Colorectal Screening Initiative

Colorectal Screening Initiative

The Partnership’s second five-year mandate and the next phase of implementing Canada’s national cancer strategy began in April 2012. The priorities and initiatives for 2012-2017 are outlined in our strategic plan, Sustaining Action Toward a Shared Vision and in the Priorities section of our website. The information below reflects work to the end of March 2012.  

Boosting screening to reduce incidence and mortality

Colorectal cancer is the second-leading cause of cancer death in Canada[1] but it is highly treatable if caught early. While the number of Canadians taking advantage of potentially life-saving colorectal cancer screening is increasing, a recent survey showed that over half of Canadians of screening age are still not being screened for colorectal cancer.[2] 

This initiative aims to increase population-based colorectal cancer screening by supporting provinces and territories as they work to boost screening within their jurisdictions. Central to this work is the Partnership-initiated National Colorectal Cancer Screening Network (NCCSN), which brings together provincial screening program staff, provincial and territorial government representatives, and representatives from the Canadian Cancer Society, the Public Health Agency of Canada, the Canadian Cancer Action Network, the Canadian Medical Association, the Colorectal Cancer Association of Canada and the Canadian Association of Gastroenterology. The Network’s objective is to develop a shared approach to planning and implementing colorectal cancer screening in jurisdictions across Canada.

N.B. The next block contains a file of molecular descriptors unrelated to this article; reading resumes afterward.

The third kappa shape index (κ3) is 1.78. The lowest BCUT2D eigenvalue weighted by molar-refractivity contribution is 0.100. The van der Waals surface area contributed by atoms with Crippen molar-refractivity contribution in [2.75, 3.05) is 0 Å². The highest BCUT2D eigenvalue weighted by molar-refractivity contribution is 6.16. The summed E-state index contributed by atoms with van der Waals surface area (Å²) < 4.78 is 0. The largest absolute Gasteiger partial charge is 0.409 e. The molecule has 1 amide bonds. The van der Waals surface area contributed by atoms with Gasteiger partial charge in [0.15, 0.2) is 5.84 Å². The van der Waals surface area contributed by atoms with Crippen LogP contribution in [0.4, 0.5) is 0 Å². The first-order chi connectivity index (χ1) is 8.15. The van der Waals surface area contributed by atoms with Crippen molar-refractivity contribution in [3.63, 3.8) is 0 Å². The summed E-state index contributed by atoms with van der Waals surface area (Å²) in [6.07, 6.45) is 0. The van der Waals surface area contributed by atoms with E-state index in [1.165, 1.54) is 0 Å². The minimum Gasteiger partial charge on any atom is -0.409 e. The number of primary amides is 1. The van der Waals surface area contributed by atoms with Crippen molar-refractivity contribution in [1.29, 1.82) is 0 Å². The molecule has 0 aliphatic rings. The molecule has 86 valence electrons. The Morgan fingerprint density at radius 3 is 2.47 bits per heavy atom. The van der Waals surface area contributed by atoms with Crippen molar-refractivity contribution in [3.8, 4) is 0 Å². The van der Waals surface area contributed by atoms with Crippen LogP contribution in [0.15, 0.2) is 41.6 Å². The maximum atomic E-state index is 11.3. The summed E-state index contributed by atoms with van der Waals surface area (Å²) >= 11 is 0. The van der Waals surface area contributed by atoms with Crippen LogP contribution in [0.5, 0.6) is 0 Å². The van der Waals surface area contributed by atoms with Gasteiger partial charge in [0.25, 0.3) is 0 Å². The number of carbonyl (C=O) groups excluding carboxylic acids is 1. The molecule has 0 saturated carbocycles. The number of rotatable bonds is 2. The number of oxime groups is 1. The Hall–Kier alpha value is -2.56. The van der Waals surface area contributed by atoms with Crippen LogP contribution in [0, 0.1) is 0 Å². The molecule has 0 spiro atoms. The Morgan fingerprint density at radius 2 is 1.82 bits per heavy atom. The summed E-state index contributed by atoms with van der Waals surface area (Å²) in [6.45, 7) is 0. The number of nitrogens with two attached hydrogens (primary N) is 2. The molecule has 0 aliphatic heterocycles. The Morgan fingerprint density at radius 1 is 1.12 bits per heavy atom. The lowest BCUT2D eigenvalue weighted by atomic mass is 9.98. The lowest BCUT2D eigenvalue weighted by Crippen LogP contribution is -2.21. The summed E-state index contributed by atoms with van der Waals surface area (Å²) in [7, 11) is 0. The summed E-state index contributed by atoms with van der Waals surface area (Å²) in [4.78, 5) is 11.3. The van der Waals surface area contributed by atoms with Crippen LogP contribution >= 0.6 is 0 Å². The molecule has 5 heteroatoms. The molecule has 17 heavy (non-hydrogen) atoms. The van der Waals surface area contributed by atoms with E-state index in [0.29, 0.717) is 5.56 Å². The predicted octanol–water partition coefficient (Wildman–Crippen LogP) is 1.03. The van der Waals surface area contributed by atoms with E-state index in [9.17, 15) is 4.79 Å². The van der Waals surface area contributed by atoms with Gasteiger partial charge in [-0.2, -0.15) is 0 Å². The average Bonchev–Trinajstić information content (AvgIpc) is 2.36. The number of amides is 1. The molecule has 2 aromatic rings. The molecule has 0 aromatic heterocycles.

Results for 2011/12:

  • The Partnership further enhanced the Colonversation public awareness campaign, updating colonversation.ca with an educational video, “Five Feet of Fabulous,” which has been viewed over 7,000 times.
  • The Partnership and the NCCSN commissioned a second pan-Canadian survey, Colon Cancer Screening in Canada. The survey polled 4,050 Canadians aged 45 to 74 years on their understanding and attitudes toward getting checked for colon cancer. Conducted by Ipsos Reid, the survey builds on results from a related survey conducted in 2009 and is part of the Colonversation campaign. The survey results were released on February 2 to recognize World Cancer Day.
  • To improve program quality, the NCCSN is working with provinces and territories to develop the second quality indicators report in 2012; data has been received from participating provinces and analysis is in progress. Planning is also underway for the development of the third quality indicators report for release in 2012/13.
  • The NCCSN held a workshop in October 2011 to build consensus on attainable targets and timelines for core quality indicators.
  • In collaboration with the Canadian Association of Pathologists, the NCCSN facilitated the establishment of pan-Canadian consensus on reporting on benign polyps in October 2011. Planning is underway to support pan-Canadian implementation.

For more information on this initiative’s results leading up to 2012 and how the work supports the overall cancer control strategy, please read Key Achievements 2007-2012 and see our annual reports and progress reports


[1] Canadian Cancer Society Steering Committee on Cancer Statistics. “General Cancer Statistics for 2011, May 2011. www.cancer.ca.

[2] The Colon Cancer Screening in Canada survey, commissioned by the Canadian Partnership Against Cancer’s National Colorectal Cancer Screening Network. Conducted by Angus Reid Public Opinion in partnership with the Applied Health Research Centre at St. Michael’s Hospital in Toronto, released January 2010.